Cy and I were in California last week and visited our friends Darrene and Chris, who moved to Sacramento last year. As always when we’re with them, we ate well. Cy and I hadn’t been to California at this time of year in a long time, and we were kind of surprised to see how much people don’t give the farm-to-table idea a second thought, it’s just sort of assumed. Here in DC the 300-mile limit for goods sold at the farmers’ markets gives us a good variety of produce from May through early October. The longer growing season in California and different climates means that a similar radius from Sacramento or San Francisco gives you an order of magnitude more options. Bigger farms and shorter travel distances to market can also mean lower prices than we have here. That plus greater availability make it easier to buy better stuff on impulse, rather than having to plan your week’s meals around a single market visit.
So it looked pretty effortless when Chris came home after work one evening and threw together a meal of grilled salmon served with grilled squash topped with a pistachio-mint pesto. (Effortless for Cy and me, anyway, since we sat on our butts drinking wine while Chris did the work.) This pesto just seems a little more summery than basil-based pestos, partly because there’s no cheese in it and the mint is a little brighter tasting. It’s a tasty topping or dipping sauce for nearly any vegetable, raw or cooked. It would be great tossed with pasta or served over fish. You could also take a couple of tablespoons of it and mix it with some more lemon juice and olive oil and make it a salad dressing.
It can be hard to find roasted, unsalted pistachios, but I nearly always see the salted ones in the grocery store. It’s easy to rinse them, then roast them in a 350-degree oven for about 10 minutes to dry them out, and almost all the salt is gone. If you do a big batch you can freeze the pistachios once they’re cooled and have them ready to use anytime.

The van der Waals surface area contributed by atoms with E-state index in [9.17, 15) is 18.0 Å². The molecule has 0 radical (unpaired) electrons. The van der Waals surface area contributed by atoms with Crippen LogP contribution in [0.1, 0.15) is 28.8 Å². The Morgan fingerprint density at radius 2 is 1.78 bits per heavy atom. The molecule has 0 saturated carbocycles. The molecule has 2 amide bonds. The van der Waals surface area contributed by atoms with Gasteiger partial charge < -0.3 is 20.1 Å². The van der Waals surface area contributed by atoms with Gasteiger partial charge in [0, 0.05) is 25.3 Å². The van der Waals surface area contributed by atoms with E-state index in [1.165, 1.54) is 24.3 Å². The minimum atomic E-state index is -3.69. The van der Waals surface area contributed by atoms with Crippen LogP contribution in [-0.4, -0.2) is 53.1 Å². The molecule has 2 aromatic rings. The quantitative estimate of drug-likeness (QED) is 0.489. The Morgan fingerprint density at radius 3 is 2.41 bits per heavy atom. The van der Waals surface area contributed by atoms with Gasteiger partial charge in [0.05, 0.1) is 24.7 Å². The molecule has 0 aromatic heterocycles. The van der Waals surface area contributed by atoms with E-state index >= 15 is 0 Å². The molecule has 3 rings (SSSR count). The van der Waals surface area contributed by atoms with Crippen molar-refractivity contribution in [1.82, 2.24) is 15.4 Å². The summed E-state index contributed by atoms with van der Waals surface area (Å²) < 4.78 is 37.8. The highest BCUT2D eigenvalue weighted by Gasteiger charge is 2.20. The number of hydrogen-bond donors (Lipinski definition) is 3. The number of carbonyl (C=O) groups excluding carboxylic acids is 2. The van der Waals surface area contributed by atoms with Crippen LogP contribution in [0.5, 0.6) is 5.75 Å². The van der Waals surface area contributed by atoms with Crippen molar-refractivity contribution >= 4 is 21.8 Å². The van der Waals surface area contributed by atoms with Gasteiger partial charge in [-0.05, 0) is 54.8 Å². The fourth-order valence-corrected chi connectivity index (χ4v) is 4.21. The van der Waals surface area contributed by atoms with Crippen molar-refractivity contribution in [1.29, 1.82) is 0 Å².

The wine you serve usually depends on the protein in a meal and how it’s prepared. But if you’re looking for a light meal that’s mostly vegetables, try the pesto with Cave la Romaine Blanc Tradition ($10), a blend of Grenache Blanc, Clairette, and Bourboulenc. It’s refreshing and sets off the pistachio flavor nicely. You’ll eat and drink well, no matter where you are!
1/3 cup roasted, unsalted pistachios (see note)
1 cup fresh mint leaves
1 large clove garlic, smashed, peeled, and coarsely chopped
1 teaspoon finely-grated lemon zest
1-1/2 teaspoons fresh lemon juice
1/3 cup good quality extra-virgin olive oil
Salt and pepper
You can mix this by hand in a large mortar and pestle, but a mini food processor also works well. Start with the garlic and a pinch of salt, and whiz it for a few seconds. Add the mint leaves, the pistachios, lemon zest, juice, and about a tablespoon of the olive oil. Process until nicely ground up, stopping to scrape down the sides of the bowl. Add some pepper and the rest of the olive oil, and process until it’s all blended and pretty smooth. If it’s possible to stream in the oil while the processor’s running, it works a little better, but don’t worry if you can’t do it that way. Taste for salt, pepper, and lemon juice and serve. If you want to store it for a couple of days in the fridge, put it in a small bowl and press a piece of plastic wrap onto the surface to keep it from browning.
Note on pistachios: It can be hard to find roasted, unsalted pistachios, but I nearly always see the salted ones in the grocery store. It’s easy to rinse them, then roast them in a 350-degree oven for about 10 minutes to dry them out, and almost all the salt is gone. If you do a big batch you can freeze the pistachios once they’re cooled and have them ready to use anytime.